How Costco Australia will change Australian retail
What it means for suppliers
Bonnano says another feature of Costco's excursions into new markets is its willingness to anchor its range with local brands.
In late April and early March, Noone invited potential SME suppliers in Melbourne and Sydney to town hall-style meetings to learn more about the Costco model and how the company's supply chain works.
Noone won't reveal details about who or how many Australian SMEs he is in discussions with, but says he and his team is in the process of formulating supply agreements right now.
"We've talked to a large number of suppliers and right now we are formulating a lot of agreements. The discussions continue about items and packaging and timing, and that's all on going.
"Do we want more, better, lower-priced suppliers? Absolutely. But I am comfortable with where we are."
While every grocery manufacturer will be thrilled with the fact another potential customer is entering the Australian market, Costco probably won't be the easiest partner to deal with.
For starters, Costco's super-sized business model means many suppliers are going to have to make changes to their packaging processes so they can pump out products in larger sizes.
"What we try to do is reduce the packaging to improve the value," Noone says. He says suppliers who are already manufacturing a retail size for the local supermarket and a trade size for wholesalers or food service customers shouldn't have too much trouble with the meeting Costco's needs. "They might only need to redo the graphics," Noone says.
But for other suppliers that don't make trade-size packaging, supplying Costco could be costly.
"There certainly is an upfront cost of doing business because they are just so different in terms of pack size, packaging, pallet orientation. If you are an SME that could prove to be a challenge," Bonnano says.
He sees a few other challenges for would-be suppliers. One is what he calls "sales velocity" - that is, Costco gets through so much stock that manufacturers can struggle to keep pumping it out.
The second potential challenge is around pricing. If a supplier does a good deal of bulk work for Costco, which then sells those goods at a bargain price, how will other supermarkets react? Will other supermarkets want discounts too, thereby denting the supplier's margins?
"The suppliers are going to have a lot to answer for when the buyers at Woolworths and Coles see really low prices on some of those goods at Costco," Bonnano says.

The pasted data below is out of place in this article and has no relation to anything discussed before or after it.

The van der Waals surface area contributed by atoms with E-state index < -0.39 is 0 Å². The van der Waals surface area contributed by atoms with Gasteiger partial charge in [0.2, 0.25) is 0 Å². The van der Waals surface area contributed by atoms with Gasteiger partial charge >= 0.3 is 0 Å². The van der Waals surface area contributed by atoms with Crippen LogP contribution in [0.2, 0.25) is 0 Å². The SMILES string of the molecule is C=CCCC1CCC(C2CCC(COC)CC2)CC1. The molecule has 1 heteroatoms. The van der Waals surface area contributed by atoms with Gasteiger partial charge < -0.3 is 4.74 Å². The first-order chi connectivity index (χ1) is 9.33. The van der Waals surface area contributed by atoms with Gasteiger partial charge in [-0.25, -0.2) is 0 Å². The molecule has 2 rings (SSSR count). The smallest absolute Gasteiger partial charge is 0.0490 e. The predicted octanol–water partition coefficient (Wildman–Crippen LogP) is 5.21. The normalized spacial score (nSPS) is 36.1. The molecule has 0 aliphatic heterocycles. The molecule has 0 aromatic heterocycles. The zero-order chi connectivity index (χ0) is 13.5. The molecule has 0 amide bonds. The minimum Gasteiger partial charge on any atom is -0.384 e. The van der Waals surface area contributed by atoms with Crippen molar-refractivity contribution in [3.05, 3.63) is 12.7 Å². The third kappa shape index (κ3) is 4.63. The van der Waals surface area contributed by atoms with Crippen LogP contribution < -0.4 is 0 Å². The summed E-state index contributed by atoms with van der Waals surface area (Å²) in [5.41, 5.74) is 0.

But overall, he says the benefits for a supplier doing business with Costco outweigh the negatives. Not only are will suppliers gain a new customer, but some will also be able to tap into Costco's global supply chain and export to Costco stores overseas.
How will the competition react?
One of the most interesting questions for retail analysts concerns the potential reaction of competitors, particularly Woolworths, Coles and Aldi.
Rob Lake, retail analyst with Brandish, doesn't expect too much reaction initially.
"The models are so different. Coles and Woolies are going down a fresh food line, which is not where Costco wants to be. In a sense, Costco is a different battle ground."
Bonnano agrees, but argues that as Costco Australia grows, Coles and Woolworths may be forced to react to certain Costco specials and certain times. For example, say Costco has Vegemite on special for a price well below the major supermarket. Coles and Woolworths may be forced to drop their prices, either by taking a loss themselves or putting pressure on the supplier.
"The intensity of the trade negations between with major supermarkets and their suppliers is as strong as it has been in a very long time. This could throw another log on the fire."
Crossmark's Kevin Moore says local retailers in the area surrounding the Costco store could be in for a shock.
"When a Costco opens it touches every facet of retailing within a 50 kilometre radius, whether they are a major retailer or a small corner store. If they perform as normal they will take $200 million out of the retailing environment in that area per year."
And it won't just be supermarkets feeling the pinch. Moore points out that Costco is the biggest seller of diamonds in North America, which means even local jewellery stores will have to defend their patch.
Lake says the market participants that will feel the most pressure from Costco Australia's arrival are grocery wholesalers, which might find their customers flocking to Costco for cheaper prices particularly if these customers can reduce their transport fees.
"I think it may hurt the wholesalers most," Lake says. "It's even quite possible that a little IGA supermarket will be able to buy cheaper at Costco than they can from the IGA wholesaler, which is Metcash."